Time Team

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Time Team
Time Team logo.png
Created by Tim Taylor
Presented by
Theme music composer Paul Greedus
Country of originUnited Kingdom
Original languageEnglish
No. of series22
No. of episodes 286 [lower-alpha 1]
Executive producerTim Taylor
Running time47 minutes [lower-alpha 2]
Production companyVideoText Communications Ltd
Original release
Network Channel 4
Release16 January 1994 (1994-01-16) 
7 September 2014 (2014-09-07)
Network YouTube
Release2 April 2011 (2011-04-02) [1]  
From left to right: Tony Robinson, Mick Aston, and Guy de la Bedoyere in 2007 TimeTeam2007.jpg
From left to right: Tony Robinson, Mick Aston, and Guy de la Bédoyère in 2007
Aston with producer Tim Taylor in 2005 MickAston.jpg
Aston with producer Tim Taylor in 2005
Aston and Robinson, Time Team Series 8 shoot at Waltham Fields, Whittington, Gloucestershire, England, 2000, transmitted 2001 Mick Aston and Tony Robinson, Waltham Fields, 2000.jpg
Aston and Robinson, Time Team Series 8 shoot at Waltham Fields, Whittington, Gloucestershire, England, 2000, transmitted 2001

Time Team is a British television programme that originally aired on Channel 4 from 16 January 1994 to 7 September 2014. It returned in 2022 on online platforms YouTube and Patreon. Created by television producer Tim Taylor and presented by actor Tony Robinson, each episode featured a team of specialists carrying out an archaeological dig over a period of three days, with Robinson explaining the process in lay terms. The specialists changed throughout the programme's run, although it consistently included professional archaeologists such as Mick Aston, Carenza Lewis, Francis Pryor and Phil Harding. The sites excavated ranged in date from the Palaeolithic to the Second World War.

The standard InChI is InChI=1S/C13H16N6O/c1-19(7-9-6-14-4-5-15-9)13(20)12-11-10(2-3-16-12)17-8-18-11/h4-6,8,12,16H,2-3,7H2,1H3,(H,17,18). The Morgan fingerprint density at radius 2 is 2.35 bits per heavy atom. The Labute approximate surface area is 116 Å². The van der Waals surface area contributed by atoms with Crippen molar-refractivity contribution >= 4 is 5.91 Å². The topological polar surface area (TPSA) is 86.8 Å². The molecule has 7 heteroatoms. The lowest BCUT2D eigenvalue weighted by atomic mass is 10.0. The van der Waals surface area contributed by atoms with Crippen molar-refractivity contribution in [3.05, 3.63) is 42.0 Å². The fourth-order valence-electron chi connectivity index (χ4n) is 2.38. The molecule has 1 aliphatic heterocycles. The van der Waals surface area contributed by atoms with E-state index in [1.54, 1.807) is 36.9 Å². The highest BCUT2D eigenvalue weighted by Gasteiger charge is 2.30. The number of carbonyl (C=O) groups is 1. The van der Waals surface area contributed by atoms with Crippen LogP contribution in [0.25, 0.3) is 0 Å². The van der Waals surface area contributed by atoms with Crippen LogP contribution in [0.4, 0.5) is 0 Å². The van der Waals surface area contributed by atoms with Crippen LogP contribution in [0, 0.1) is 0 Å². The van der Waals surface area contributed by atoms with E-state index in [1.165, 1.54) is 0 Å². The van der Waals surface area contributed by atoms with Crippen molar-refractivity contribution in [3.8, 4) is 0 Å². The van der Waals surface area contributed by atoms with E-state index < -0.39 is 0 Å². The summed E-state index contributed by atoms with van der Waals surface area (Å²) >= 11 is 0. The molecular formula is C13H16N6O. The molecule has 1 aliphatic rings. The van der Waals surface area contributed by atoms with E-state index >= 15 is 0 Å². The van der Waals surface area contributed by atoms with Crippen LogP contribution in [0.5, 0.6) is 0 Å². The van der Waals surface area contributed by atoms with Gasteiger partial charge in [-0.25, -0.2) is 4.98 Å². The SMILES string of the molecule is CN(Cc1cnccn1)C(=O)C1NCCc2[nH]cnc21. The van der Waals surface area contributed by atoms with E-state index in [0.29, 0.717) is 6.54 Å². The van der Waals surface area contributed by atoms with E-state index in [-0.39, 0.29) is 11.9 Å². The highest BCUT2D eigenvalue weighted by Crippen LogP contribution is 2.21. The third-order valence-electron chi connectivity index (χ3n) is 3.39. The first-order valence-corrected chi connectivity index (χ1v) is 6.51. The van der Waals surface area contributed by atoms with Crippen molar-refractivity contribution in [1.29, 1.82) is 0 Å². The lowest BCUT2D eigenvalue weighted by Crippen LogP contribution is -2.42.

In October 2012, Channel 4 announced that the final series would be broadcast in 2013. [2] Series 20 was screened from January–March 2013 and nine specials were screened between May 2013 and September 2014. In May 2021, Taylor announced the return of the series, with free episodes to be shown on YouTube. [3] The first episodes of the revival began appearing on YouTube in 2022.


At the start of the programme, Tony Robinson explains, in an opening "piece to camera", the reasons for the team's visit to the site and during the dig, he enthusiastically encourages the archaeologists to explain their decisions, discoveries and conclusions. He tries to ensure that everything is comprehensible to the archaeologically uninitiated. The site is frequently suggested by a member of the viewing public. Time Team uncover as much as they can of the archaeology and history of the site in three days.

Excavations are not just carried out to entertain viewers. Robinson claims that the archaeologists involved with Time Team have published more scientific papers on excavations carried out in the programme than all British university archaeology departments over the same period and that by 2013, the programme had become the biggest funder of field archaeology in the country. [4] [5]

Team members

A team of archaeologists, usually led by Mick Aston or Francis Pryor (the latter usually heading Bronze Age and Iron Age digs), including field archaeologist Phil Harding, congregate at a site, usually in Britain. The original Time Team line-up from 1994 has changed over the years. Historian and archivist Robin Bush was a regular in the first nine series, having been involved with the programme through his long friendship with Aston. Architectural historian Beric Morley featured in ten episodes between 1995 and 2002. [6] In 2005, Carenza Lewis left to pursue other interests. She was replaced by Helen Geake, Anglo-Saxon specialist. The regular team also included: [7] Stewart Ainsworth, landscape investigator; John Gater and Chris Gaffney, archaeological geophysicists; Henry Chapman, surveyor; and Victor Ambrus, illustrator.